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Climate Experts Applaud as US Government Approves Largest Offshore Wind Farm in Nation's History

Climate scientists were among those who applauded the Biden administration Tuesday as the Interior Department announced the approval of the United States’ first large-scale offshore wind farm off the coast of Massachusetts.

The farm will include up to 84 turbines near Martha’s Vineyard and will generate enough energy to power 400,000 homes with 800 megawatts of electricity, far more than the two existing wind farms currently operating in the United States. 

“We’ve waited a long time for this moment, and it will be crucial to keep momentum going beyond the starting blocks.”
—Johanna Neumann, Environment America

“A clean energy future is within our grasp in the United States. The approval of this project is an important step toward advancing the administration’s goals to create good-paying union jobs while combating climate change and powering our nation,” said Secretary of the Interior Deb Haaland of the project, which is called Vineyard Wind. “Today is one of many actions we are determined to take to open the doors of economic opportunity to more Americans.”

The project’s approval “signals the new administration’s commitment to scientific process and is a really promising sign for clean energy to come,” said John Rogers, a senior energy analyst at the Union of Concerned Scientists.

“The wind off our coasts has the potential to help us drastically reduce carbon emissions from our electricity use, while helping us meet coastal states’ large power needs and drive economic development on the coasts and beyond,” said Rogers. “Today’s decision signals that the U.S. offshore wind journey is now well and truly underway.”

Vineyard Wind is one of several proposals for offshore wind farms that the Biden administration intends to act on in the next few years. By 2025, the White House plans to review 13 other potential projects aimed at meeting President Joe Biden’s stated goal of powering about 10 million homes using offshore wind by 2030.

The administration could eventually place as many as 3,000 wind turbines along the East Coast.

Johanna Neumann, senior director of the Campaign for 100% Renewable Energy at Environment America, expressed hope that Vineyard Wind’s approval will be “akin to the firing of a starting gun,” setting off a wave of construction of offshore wind farms:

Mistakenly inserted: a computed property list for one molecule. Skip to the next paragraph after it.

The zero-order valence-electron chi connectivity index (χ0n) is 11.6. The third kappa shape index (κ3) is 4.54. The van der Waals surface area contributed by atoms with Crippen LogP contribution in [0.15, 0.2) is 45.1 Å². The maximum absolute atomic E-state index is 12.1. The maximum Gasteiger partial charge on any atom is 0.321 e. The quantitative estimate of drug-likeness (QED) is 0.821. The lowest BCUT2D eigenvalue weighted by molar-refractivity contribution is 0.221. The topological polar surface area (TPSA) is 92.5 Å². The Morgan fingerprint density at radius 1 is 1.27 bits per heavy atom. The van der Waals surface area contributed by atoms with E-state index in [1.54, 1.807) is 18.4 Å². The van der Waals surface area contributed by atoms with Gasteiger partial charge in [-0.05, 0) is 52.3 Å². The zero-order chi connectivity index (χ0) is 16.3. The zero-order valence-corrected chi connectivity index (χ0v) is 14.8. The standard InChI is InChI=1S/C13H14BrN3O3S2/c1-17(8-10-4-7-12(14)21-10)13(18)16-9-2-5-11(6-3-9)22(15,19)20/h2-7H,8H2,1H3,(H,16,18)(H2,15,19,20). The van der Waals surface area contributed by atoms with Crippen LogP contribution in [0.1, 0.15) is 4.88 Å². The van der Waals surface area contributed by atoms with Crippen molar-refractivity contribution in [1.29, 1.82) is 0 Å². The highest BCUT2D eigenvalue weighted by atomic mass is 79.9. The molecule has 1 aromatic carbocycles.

“We’ve waited a long time for this moment, and it will be crucial to keep momentum going beyond the starting blocks,” added Neumann. “We look forward to working with state and federal leaders to drive continued ambition and progress toward crossing the finish line of powering our lives with clean renewable offshore wind.”

Labor leaders applauded the Interior Department for approving a plan aimed at creating 3,600 green union jobs. 

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“Union labor will build the largest-to-date offshore wind farm in federal waters,” tweeted Liz Schuler, secretary-treasurer of the AFL-CIO.

Construction of Vineyard Wind is expected to begin later this year as a joint project of Avangrid Renewables—a U.S. company owned by Spanish energy company Iberdrola—and the Danish corporation Copenhagen Infrastructure Partners.

Iberdrola applauded the administration for beginning “a green revolution for a sustainable planet.”

According to the American Clean Power Association, Connecticut, Maryland, Massachusetts, New Jersey, New York, and Virginia, have committed to buying more than 25,000 megawatts of offshore wind power by 2035.

The approval of Vineyard Wind “is a really important milestone for U.S. offshore wind, and incredibly exciting not just for this project, but the queue of other offshore wind projects under development,” said Rogers.

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